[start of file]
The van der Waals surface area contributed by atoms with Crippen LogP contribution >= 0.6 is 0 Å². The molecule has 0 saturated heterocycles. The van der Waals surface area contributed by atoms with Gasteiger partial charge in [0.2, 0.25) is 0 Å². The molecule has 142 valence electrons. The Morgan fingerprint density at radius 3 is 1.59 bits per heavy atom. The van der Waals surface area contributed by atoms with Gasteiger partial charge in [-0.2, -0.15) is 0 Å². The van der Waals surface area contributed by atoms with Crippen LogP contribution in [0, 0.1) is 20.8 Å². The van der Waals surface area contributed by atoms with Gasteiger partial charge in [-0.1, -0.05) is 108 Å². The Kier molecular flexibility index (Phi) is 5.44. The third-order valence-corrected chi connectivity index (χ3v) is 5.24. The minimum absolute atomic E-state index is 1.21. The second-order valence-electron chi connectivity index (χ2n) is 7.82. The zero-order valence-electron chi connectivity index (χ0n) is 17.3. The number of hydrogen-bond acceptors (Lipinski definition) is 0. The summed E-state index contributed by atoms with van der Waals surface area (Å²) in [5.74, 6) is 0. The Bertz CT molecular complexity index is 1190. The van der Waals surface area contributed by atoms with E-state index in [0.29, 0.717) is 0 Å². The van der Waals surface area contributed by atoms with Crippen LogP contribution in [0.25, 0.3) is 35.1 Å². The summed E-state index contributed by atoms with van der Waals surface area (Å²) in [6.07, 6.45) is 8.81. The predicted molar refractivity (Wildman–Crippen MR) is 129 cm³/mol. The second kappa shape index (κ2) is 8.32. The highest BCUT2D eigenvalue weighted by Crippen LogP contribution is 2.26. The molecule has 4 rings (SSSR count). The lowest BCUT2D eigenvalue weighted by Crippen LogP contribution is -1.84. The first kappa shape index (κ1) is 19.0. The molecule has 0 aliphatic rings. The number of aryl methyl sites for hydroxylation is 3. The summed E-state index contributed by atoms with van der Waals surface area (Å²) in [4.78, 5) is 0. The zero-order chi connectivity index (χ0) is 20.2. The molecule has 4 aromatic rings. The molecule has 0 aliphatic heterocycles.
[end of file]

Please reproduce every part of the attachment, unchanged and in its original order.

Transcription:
The van der Waals surface area contributed by atoms with Crippen LogP contribution >= 0.6 is 0 Å². The molecule has 0 saturated heterocycles. The van der Waals surface area contributed by atoms with Gasteiger partial charge in [0.2, 0.25) is 0 Å². The molecule has 142 valence electrons. The Morgan fingerprint density at radius 3 is 1.59 bits per heavy atom. The van der Waals surface area contributed by atoms with Gasteiger partial charge in [-0.2, -0.15) is 0 Å². The van der Waals surface area contributed by atoms with Crippen LogP contribution in [0, 0.1) is 20.8 Å². The van der Waals surface area contributed by atoms with Gasteiger partial charge in [-0.1, -0.05) is 108 Å². The Kier molecular flexibility index (Phi) is 5.44. The third-order valence-corrected chi connectivity index (χ3v) is 5.24. The minimum absolute atomic E-state index is 1.21. The second-order valence-electron chi connectivity index (χ2n) is 7.82. The zero-order valence-electron chi connectivity index (χ0n) is 17.3. The number of hydrogen-bond acceptors (Lipinski definition) is 0. The summed E-state index contributed by atoms with van der Waals surface area (Å²) in [5.74, 6) is 0. The Bertz CT molecular complexity index is 1190. The van der Waals surface area contributed by atoms with E-state index in [0.29, 0.717) is 0 Å². The van der Waals surface area contributed by atoms with Crippen LogP contribution in [0.25, 0.3) is 35.1 Å². The summed E-state index contributed by atoms with van der Waals surface area (Å²) in [6.07, 6.45) is 8.81. The predicted molar refractivity (Wildman–Crippen MR) is 129 cm³/mol. The second kappa shape index (κ2) is 8.32. The highest BCUT2D eigenvalue weighted by Crippen LogP contribution is 2.26. The molecule has 4 rings (SSSR count). The lowest BCUT2D eigenvalue weighted by Crippen LogP contribution is -1.84. The first kappa shape index (κ1) is 19.0. The molecule has 0 aliphatic rings. The number of aryl methyl sites for hydroxylation is 3. The summed E-state index contributed by atoms with van der Waals surface area (Å²) in [4.78, 5) is 0. The zero-order chi connectivity index (χ0) is 20.2. The molecule has 4 aromatic rings. The molecule has 0 aliphatic heterocycles.